Fifty-five million Americans play poker, but now the Supreme Court could weigh in on whether your basement poker game is a federal crime.
Under Georgia law, betting on hands of poker, even around your kitchen table with friends, is illegal.
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But the Supreme Court could soon step in. The feds busted and convicted a New York man for running a poker game in the back of his bicycle shop. He's now appealed to the nation's highest court.
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The bike shop owner's attorneys claim poker shouldn’t be classified as illegal gambling because it's a game of skill.
“The only way you can consistently win money is by skill,” Costner said.The case the article refers to is DiCristina v. United States. The Scotusblog page for the case is here. The Second Circuit's opinion is available here.
But Justice Department lawyers don't buy that argument, saying in their brief to the Supreme Court, "Courts have long held that poker contains a sufficient element of chance to constitute gambling."
It always a long shot to predict whether the Supreme Court will take up a case. In addition to the question of whether poker is a prohibited game of chance, the DiCristina petition for certiorari asks a question of statutory interpretation over which the federal circuits seem deeply split. This extra question may make the case more appealing, though there is the possibility that the appeal may be limited to the non-poker question.
While it is unlikely that the Supreme Court will take up any given case, I hope they take up the question of whether poker is a game of chance. I am particularly interested in this case because of some recent scholarship on the issue. In their article, Is Texas Hold 'Em a Game of Chance? A Legal and Economic Analysis, Steven Levitt, Thomas, Miles, and Andrew Rosenfield confront this question in the online context and conclude that skill plays a substantial role. The citation for the article is 101 Georgetown L. J. 581 (2013). Here is the abstract:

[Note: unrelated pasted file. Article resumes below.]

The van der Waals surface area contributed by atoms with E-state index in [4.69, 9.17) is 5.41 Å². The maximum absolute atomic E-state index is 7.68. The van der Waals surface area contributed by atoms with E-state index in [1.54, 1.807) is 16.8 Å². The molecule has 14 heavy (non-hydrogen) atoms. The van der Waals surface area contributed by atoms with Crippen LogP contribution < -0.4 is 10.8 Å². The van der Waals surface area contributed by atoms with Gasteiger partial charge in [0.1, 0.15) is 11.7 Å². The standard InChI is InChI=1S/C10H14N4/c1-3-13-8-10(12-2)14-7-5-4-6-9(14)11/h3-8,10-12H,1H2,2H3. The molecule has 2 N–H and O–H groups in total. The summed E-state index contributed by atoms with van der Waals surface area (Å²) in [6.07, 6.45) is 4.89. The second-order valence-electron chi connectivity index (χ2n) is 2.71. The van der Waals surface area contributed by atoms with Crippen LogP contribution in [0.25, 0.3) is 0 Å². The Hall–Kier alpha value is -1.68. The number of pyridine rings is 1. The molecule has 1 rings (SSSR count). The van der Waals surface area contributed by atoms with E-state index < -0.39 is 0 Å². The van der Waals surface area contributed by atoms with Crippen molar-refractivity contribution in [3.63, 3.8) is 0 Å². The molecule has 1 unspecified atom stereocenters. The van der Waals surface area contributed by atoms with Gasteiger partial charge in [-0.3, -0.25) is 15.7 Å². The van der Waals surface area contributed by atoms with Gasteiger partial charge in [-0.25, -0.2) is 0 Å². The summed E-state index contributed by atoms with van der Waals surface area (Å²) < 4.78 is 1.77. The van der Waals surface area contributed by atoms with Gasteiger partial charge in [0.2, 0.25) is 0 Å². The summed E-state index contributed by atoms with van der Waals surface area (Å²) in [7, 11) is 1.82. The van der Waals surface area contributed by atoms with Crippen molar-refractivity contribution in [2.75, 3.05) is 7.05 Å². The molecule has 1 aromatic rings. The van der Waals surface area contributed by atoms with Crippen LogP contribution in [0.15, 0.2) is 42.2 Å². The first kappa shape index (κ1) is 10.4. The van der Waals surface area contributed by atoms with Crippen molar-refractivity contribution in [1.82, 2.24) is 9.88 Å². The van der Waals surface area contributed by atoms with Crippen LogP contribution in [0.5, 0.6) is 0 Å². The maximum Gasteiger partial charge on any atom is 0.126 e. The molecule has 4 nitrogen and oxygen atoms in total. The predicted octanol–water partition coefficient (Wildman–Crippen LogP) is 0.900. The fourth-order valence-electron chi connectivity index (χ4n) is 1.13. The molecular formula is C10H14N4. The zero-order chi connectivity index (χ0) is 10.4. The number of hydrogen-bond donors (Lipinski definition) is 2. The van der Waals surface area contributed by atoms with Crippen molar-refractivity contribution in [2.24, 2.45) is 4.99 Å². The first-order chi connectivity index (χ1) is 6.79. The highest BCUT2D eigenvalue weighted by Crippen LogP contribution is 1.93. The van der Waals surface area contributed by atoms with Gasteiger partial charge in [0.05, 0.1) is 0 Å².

In 2006, Congress passed the Unlawful Internet Gambling Enforcement Act (UIGEA), prohibiting the knowing receipt of funds for the purpose of unlawful gambling. The principal consequence of the UIGEA was the shutdown of the burgeoning online poker industry in the United States. Courts determine whether a game is prohibited gambling by asking whether skill or luck is the “dominant factor” in the game. We argue that courts’ conception of a dominant factor— whether chance swamps the effect of skill in playing a single hand of poker—is unduly narrow. We develop four alternative tests to distinguish the impact of skill and luck, and we test these predictions against a unique data set of thousands of hands of Texas Hold ‘Em poker played for sizable stakes online before the passage of the UIGEA. The results of each test indicate that skill is an important influence in determining outcomes in poker. Our tests provide a better framework for how courts should analyze the importance of skill in games, and our results suggest that courts should reconsider the legal status of poker.Readers who are interested in further arguments along the same line should also check out this article by Rogier J.D. Potter van Loon, Martijn J. Van den Assen, and Dennie Van Dolder, whose results "suggest that skill is an important factor in online poker."
If there is indeed strong evidence that skill plays a sizable role in online poker, I think it is even more likely that skill plays an even larger role in in-person poker, where analyzing the demeanor of other players is a key part of the game.
One might object to the prospect of Supreme Court review by arguing that if poker is indeed a game of skill, the law should simply be changed to reflect that. This conclusion relies on technical data that courts may lack the expertise to evaluate. But the response to this objection is that the law bans games of chance, and, in absence of further discussion by the legislature, it is the job of the courts to define what "games of chance" entail. If poker is a game of skill, and if lower courts or law enforcement agencies have been enforcing the law as though poker is a game of chance, remedying this error seems to be well within the province of the courts.
(H/T: Howard Bashman of How Appealing)